- "Chappy Morris", who shows up on society pages, is a grandson of Howard, who occupied 984 until 1959 or 1960. At the time, it was one of the very last private houses still occupied on millionaire's mile.

    - Lucile Brokaw, who grew up in 985, was the face of "The American Woman" show last year at the MET. http://savingsthatrock.com/product-image.php?p=198649&f=

    ReplyDelete
  3. Great information! Thanks for sharing!

    ReplyDelete
  4. One of my favorite Daytonian posts ever

    ReplyDelete
  5. Was anything salvaged from the mansion? Are the color photos from the 60s?

    ReplyDelete
  6. The color shots were mostly from the 1960s and are owned by the IEEE, whose predecessor was the Institute of Radio Engineers. They are used, with copyright acknowledgement, with permission of the IEEE through its website.

    Although the mansions were destroyed in the 1906s, I cannot imagine that some details, like the statined glass, were not salvaged. But I have no concrete evidence of that.

    ReplyDelete
  7. My father Salvatore Anno Panico was a worker on the crew who demolished the Brokaw mansion in the mid 60's. He salvaged a pair of walnut columns from the second floor landing which I (his son) still own to this day. They have their original finish, weight bearing, tapered and fluted in the Ionic order with hand carved Scamozzi capitals. My fahter told me they once stood on double tiered acanthus leaf bases which were detroyed by other workers just before my father arrived and stopped them before they damaged the columns. I beleieve these are the only artifacts that were ever removed from this mansion.

    ReplyDelete
  8. Great story! You're lucky to have those. Thanks for sharing.

    ReplyDelete
  9. please tell me some one took those stained glass windows out before it was torn down!

    ReplyDelete
    Replies
    1. I've never seen any documentation that they were salvaged; and in the 1960s architectural detailing was bulldozed into the rubble. Hopefully someone got them out.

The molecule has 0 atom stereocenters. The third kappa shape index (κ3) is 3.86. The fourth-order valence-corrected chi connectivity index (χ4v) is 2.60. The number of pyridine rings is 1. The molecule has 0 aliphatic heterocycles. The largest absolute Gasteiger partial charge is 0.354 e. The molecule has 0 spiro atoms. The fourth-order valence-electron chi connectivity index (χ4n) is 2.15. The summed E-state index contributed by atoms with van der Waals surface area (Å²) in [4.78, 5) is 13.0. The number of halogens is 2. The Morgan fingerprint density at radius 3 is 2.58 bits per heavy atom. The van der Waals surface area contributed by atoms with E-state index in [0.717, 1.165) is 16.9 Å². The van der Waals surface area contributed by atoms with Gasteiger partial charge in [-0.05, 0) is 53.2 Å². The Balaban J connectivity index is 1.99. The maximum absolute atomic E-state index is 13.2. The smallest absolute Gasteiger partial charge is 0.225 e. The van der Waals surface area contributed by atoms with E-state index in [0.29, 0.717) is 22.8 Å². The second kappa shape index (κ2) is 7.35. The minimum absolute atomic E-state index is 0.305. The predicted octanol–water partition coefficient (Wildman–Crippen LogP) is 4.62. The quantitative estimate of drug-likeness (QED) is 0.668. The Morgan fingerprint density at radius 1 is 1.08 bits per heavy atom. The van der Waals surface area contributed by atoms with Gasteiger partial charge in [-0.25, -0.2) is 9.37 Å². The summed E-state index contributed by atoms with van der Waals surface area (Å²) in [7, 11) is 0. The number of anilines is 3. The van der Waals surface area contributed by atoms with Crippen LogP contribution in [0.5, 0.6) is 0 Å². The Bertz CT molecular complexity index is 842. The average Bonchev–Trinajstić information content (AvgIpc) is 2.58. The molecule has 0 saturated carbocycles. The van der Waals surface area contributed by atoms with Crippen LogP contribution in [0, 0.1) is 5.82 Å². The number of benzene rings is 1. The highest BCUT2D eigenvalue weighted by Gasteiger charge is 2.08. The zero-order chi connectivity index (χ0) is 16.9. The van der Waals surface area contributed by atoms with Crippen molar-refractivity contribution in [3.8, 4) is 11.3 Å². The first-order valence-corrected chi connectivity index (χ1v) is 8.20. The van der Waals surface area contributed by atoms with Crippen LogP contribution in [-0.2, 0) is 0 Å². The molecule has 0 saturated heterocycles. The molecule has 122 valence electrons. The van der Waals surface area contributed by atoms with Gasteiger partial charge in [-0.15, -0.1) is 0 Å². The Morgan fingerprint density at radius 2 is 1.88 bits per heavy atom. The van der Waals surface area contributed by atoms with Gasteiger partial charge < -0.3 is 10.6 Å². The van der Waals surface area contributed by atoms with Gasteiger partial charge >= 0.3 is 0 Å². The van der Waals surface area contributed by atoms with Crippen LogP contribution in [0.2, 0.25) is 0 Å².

Delete
  10. Do you know how big the home was or have you ever seen any floor plans of the mansion?

    ReplyDelete
    Replies
    1. I've never seen floor plans but, as you can see above, it was quite an immense house.

      Delete
  11. This comment has been removed by the author.

    ReplyDelete
  12. I enjoyed your piece and wanted to let you know that your quote that the mansion was "vacant and unused since 1938" is not actually true! My Grandfather, Joseph Cahalan, an Irish immigrant, was hired to live in the house as a sort of watchman by the bank that held the mortgage. He already worked for the bank as a watchman and they recommended him to the Brokaw family. My father and aunt grew up in the garden apartment on the basement level. You can find my grandparents and aunt listed in the 1940 census. My grandfather was a night watchman for the bank until the IRE bought the house. The IRE hired my grandfather as their building superintendant/custodian and allowed the family to remain in the house. My father has wonderful memories of being invited to the office Christmas party as a child. My grandparents lived there right up until the demolition began. Just thought you'd find it interesting!

    ReplyDelete
    Replies
    1. Thank you so much for the GREAT story and the little-known history. Your father should write down his memories of the house--they are irreplaceable pages of urban history. Thank you again.

      Delete
    2. Yes, thank you for sharing. I agree Mr. Cahalan should write about his memories.
      Cindi Brokaw-Morrison

      Delete
  13. Cindi Brokaw-Morrison, are you a cousin? (I am descended from Irving Brokaw of 985 5th.)

    ReplyDelete
  14. Thank you for this engaging history. As I was researching for a book on the Kress family of S. H. Kress & Co. Five, Ten and A Quarter fame, as well as the 3,100 Samuel H. Kress art collection (1800 piece at the National Gallery of Art in Washington DC, and the rest donated to over 90 US institutions), I discovered that his second wife, Frances Seymour Brokaw, and George had a daughter, Frances de Villers Brokaw (nicknamed "Pan"), who married the son-in-law of Rush H. Kress, Charles L. Abry Jr. who had married Sylvia Kress. Peter Fonda, traveling with son Charles Abry III, traveled to Rush's 72-acre estate in Ossining NY, and accidentally shot himself with an antique pistol. Young Fonda was treated by the Sing-Sing Prison surgeon, Dr. Charles Sweet, who revived Peter from death 3 times with transfusions. Many thought Peter was trying to commit suicide, because 6 months earlier, Frances Seymour Fonda committed suicide when henry Fonda eloped with a much younger Susan Blanchard in 1951. Previously, George Brokaw's first wife, Claire Boothe, worked for Conde Nast Press in Greenwich CT, and suggested to owner Conde Montrose Nast, that he start a magazine showcasing full-sized photography. Nast passed, and when she married publisher Henry Luce, suggested to him that they start Life Magazine, which was wildly successful, and launched the careers of many famous photojournalists.

    ReplyDelete